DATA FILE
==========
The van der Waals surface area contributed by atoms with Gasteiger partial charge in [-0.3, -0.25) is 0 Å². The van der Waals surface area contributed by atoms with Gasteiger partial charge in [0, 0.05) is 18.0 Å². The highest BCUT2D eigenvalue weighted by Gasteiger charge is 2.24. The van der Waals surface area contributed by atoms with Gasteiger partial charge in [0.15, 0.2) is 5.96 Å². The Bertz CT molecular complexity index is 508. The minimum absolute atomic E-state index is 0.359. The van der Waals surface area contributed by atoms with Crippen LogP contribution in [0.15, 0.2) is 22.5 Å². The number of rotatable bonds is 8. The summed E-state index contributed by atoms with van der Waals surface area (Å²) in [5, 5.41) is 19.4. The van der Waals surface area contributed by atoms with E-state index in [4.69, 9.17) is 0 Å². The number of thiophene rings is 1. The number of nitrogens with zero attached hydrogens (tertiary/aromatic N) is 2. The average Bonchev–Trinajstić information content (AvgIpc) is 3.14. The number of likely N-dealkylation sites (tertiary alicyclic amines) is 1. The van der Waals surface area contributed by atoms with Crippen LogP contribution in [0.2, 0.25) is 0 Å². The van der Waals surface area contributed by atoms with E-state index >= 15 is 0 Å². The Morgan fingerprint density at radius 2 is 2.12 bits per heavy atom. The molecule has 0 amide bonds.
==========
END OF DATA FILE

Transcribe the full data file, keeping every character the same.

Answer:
The van der Waals surface area contributed by atoms with Gasteiger partial charge in [-0.3, -0.25) is 0 Å². The van der Waals surface area contributed by atoms with Gasteiger partial charge in [0, 0.05) is 18.0 Å². The highest BCUT2D eigenvalue weighted by Gasteiger charge is 2.24. The van der Waals surface area contributed by atoms with Gasteiger partial charge in [0.15, 0.2) is 5.96 Å². The Bertz CT molecular complexity index is 508. The minimum absolute atomic E-state index is 0.359. The van der Waals surface area contributed by atoms with Crippen LogP contribution in [0.15, 0.2) is 22.5 Å². The number of rotatable bonds is 8. The summed E-state index contributed by atoms with van der Waals surface area (Å²) in [5, 5.41) is 19.4. The van der Waals surface area contributed by atoms with E-state index in [4.69, 9.17) is 0 Å². The number of thiophene rings is 1. The number of nitrogens with zero attached hydrogens (tertiary/aromatic N) is 2. The average Bonchev–Trinajstić information content (AvgIpc) is 3.14. The number of likely N-dealkylation sites (tertiary alicyclic amines) is 1. The van der Waals surface area contributed by atoms with Crippen LogP contribution in [0.2, 0.25) is 0 Å². The van der Waals surface area contributed by atoms with E-state index >= 15 is 0 Å². The Morgan fingerprint density at radius 2 is 2.12 bits per heavy atom. The molecule has 0 amide bonds.